Wednesday, April 02, 2014

Cover Art Reveal: CHASING POWER

Please imagine your favorite drummer performing a stupendous drum roll...

I am so, so, so excited to be able to share with you the cover for my next YA novel, CHASING POWER, coming from Bloomsbury on October 14, 2014:

What do you think?!?  I'm quite in love with it.  I especially like the hint of blue and purple in the glass of the bulb.

Bloomsbury is giving away an ARC (Advance Reading Copy) of the book to celebrate. Follow this link to the announcement on Twitter and retweet for a chance to win!

Here's what the book is about:

Sixteen-year-old Kayla was born with the ability to move things with her mind -- things like credit cards and buttons on cash registers -- and she has become a master shoplifter. She steals to build up enough money for her and her mom to be able to flee if her dad finds them again . . . which would mean grave danger for them both.

When she's caught stealing by a boy named Daniel -- a boy with the ability to teleport -- he needs her help and is willing to blackmail her to get it. Together, they embark on a quest to find and steal an ancient incantation, written on three indestructible stones and hidden millennia ago, all to rescue Daniel's kidnapped mother. But Kayla has no idea that this rescue mission will lead back to her own family -- and to betrayals that she may not be able to forgive . . . or survive.

I'm so excited for October!  I can't wait for you to meet Kayla!

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Wednesday, March 26, 2014

Excerpt from THE LOST

Two months until THE LOST comes out!!!

Very tempted to make a joke about how I lost track of time and am shocked that it's only two months until pub day, but I'll resist.  I can't wait for people to meet Lauren and Peter and Claire!

If you're a reviewer, librarian, bookseller, or other publishing industry professional, please note that the eGalley (digital advance reader copy) of THE LOST is now available.  Click here to request it on NetGalley!

And no matter who you are, I'm excited to invite you to read the first two chapters of THE LOST, which I just posted on my website.  I hope you enjoy them!  Here's how it starts:

Things I lost:
a stick of Chapstick
a few quarters
one turquoise earring, a gift
my old college roommate's new phone number
my left sandal
Mr. Rabbit, my favorite stuffie from my preschool years
my way

Chapter One

For the first hundred miles, I see only the road and my knuckles, skin tight across the bones, like my mother's hands, as I clutch the steering wheel. For the second hundred miles, I read the highway signs without allowing the letters to compute in my brain. Exit numbers. Names of towns. Places that people call home, or not. After three hundred miles, I start to wonder what the hell I'm doing.

In front of me, the highway lies straight, a thick rope of asphalt that stretches to a pinprick on the horizon. On either side of the highway are barbed wire fences that hem in the few cows that wander through the scrub-brush desert. Cacti are clustered by the fence posts. Above, the sun has bleached the blue until the sky looks like fabric stretched so thin that it's about to tear. There are zero clouds.

I should turn around.

Instead, I switch on the radio. Static. For a moment, I let the empty crackle of noise spray over me, a match to my mood, but then it begins to feel like prickles inside my ears. Also, I begin to feel self-consciously melodramatic. Maybe as a sixteen-year-old, I'd have left the static on, but I'm twenty-seven. I change the station. Again, static. And again. Again.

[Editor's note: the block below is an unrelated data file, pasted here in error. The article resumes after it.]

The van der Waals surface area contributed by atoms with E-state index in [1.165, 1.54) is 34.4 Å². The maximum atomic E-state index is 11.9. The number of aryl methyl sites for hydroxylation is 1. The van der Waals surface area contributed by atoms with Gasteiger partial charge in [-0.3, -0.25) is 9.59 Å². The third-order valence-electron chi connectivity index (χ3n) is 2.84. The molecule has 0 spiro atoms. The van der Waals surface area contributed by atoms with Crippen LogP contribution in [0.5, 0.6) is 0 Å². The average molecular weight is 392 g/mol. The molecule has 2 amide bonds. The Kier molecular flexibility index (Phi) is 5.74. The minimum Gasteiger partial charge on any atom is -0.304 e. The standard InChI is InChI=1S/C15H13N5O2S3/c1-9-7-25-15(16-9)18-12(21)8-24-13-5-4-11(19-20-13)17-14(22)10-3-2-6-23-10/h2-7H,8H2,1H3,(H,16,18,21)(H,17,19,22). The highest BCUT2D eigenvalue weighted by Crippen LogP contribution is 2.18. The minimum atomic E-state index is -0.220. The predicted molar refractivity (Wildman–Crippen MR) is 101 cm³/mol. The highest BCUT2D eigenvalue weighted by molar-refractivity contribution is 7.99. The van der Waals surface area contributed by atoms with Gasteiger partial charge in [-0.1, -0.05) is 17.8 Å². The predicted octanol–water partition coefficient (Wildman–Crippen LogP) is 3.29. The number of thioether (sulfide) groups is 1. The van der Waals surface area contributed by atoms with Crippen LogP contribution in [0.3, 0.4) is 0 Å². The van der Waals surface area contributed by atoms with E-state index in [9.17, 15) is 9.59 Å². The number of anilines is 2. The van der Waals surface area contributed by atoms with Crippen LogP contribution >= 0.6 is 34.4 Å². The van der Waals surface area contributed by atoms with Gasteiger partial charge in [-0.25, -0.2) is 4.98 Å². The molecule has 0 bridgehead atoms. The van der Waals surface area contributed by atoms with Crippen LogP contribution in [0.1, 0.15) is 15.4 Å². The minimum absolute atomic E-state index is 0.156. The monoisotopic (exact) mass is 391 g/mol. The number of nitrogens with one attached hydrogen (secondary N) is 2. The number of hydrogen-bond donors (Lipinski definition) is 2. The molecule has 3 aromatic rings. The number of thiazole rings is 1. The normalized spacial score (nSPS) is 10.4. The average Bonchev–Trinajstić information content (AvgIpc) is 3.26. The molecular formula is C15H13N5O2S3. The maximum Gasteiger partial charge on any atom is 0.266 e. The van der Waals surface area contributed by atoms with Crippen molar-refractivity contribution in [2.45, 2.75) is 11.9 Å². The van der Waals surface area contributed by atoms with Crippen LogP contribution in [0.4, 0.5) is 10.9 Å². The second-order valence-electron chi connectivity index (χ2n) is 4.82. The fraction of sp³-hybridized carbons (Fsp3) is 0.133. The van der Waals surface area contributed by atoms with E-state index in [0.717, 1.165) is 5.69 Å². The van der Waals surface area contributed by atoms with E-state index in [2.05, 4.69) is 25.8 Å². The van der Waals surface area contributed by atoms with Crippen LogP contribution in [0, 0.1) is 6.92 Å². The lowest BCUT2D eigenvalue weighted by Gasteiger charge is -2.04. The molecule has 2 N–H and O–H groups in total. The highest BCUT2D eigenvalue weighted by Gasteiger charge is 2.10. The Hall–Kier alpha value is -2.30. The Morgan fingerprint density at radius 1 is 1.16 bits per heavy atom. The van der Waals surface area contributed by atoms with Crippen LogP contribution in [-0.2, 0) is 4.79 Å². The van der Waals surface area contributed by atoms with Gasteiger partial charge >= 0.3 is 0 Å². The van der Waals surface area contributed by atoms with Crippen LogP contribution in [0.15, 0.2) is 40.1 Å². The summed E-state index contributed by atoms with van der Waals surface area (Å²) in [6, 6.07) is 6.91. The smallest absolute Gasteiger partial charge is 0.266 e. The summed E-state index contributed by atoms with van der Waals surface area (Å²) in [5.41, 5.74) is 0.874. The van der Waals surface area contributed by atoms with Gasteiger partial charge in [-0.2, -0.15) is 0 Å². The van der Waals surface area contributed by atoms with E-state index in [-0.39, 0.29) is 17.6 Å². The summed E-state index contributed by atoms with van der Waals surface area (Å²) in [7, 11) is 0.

First option: an apocalypse has wiped out all the radio transmitters.

Second, much more likely, option: my car radio is broken.

Switching the radio off, I drive to the steady thrum of the car engine and the hiss of wind through the cracked-open window. I wanted the radio so I wouldn't have to think. I listen to the wind instead and try to keep my mind empty.

I won't think.

I won't worry.

I won't scream.

Click here to read more.

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Sunday, March 09, 2014

18 Things

The other day, I ran across an article called "18 Things Highly Creative People Do Differently" on the Huffington Post.  It's an interesting article.  Written clearly.  Nicely organized.  Relevant Getty images.  Etc.  But it totally stressed me out.

I consider myself a fairly creative person.  I write books for a living.  Fantasy books with were-unicorns and gods in human bodies and creepy visions and so forth.  I live half in my imagination.  I've never ever been in an airplane without imagining unicorns hopping on the clouds.  (Please tell me I'm not the only one who does this!)

But this article listed out the 18 things creative people do... and I don't do them.  Not all of them.  So I wanted to write this blog post because I believe that you don't have to fit into a particular mold to be a creative person.

1. "They daydream."

Okay, yeah, totally do that all the time.  Skipping ahead...

2. "They observe everything."

Nope.  Definitely not.   Especially when I'm daydreaming (see #1).  I've actually failed to observe an earthquake.  (A couple years ago, we had a minor earthquake.  Very rare.  The next day, everyone was sharing all their where-were-you-when stories.  And I had no idea what they were talking about.)

3. "They work the hours that work for them."

Hah!  I wish.  It's a luxury to choose what hours you work.  I write in the hours that I have.  Or minutes.  If I only wrote when I was at peak freshness or when I felt inspired...  You don't have to wait until the perfect moment to be creative.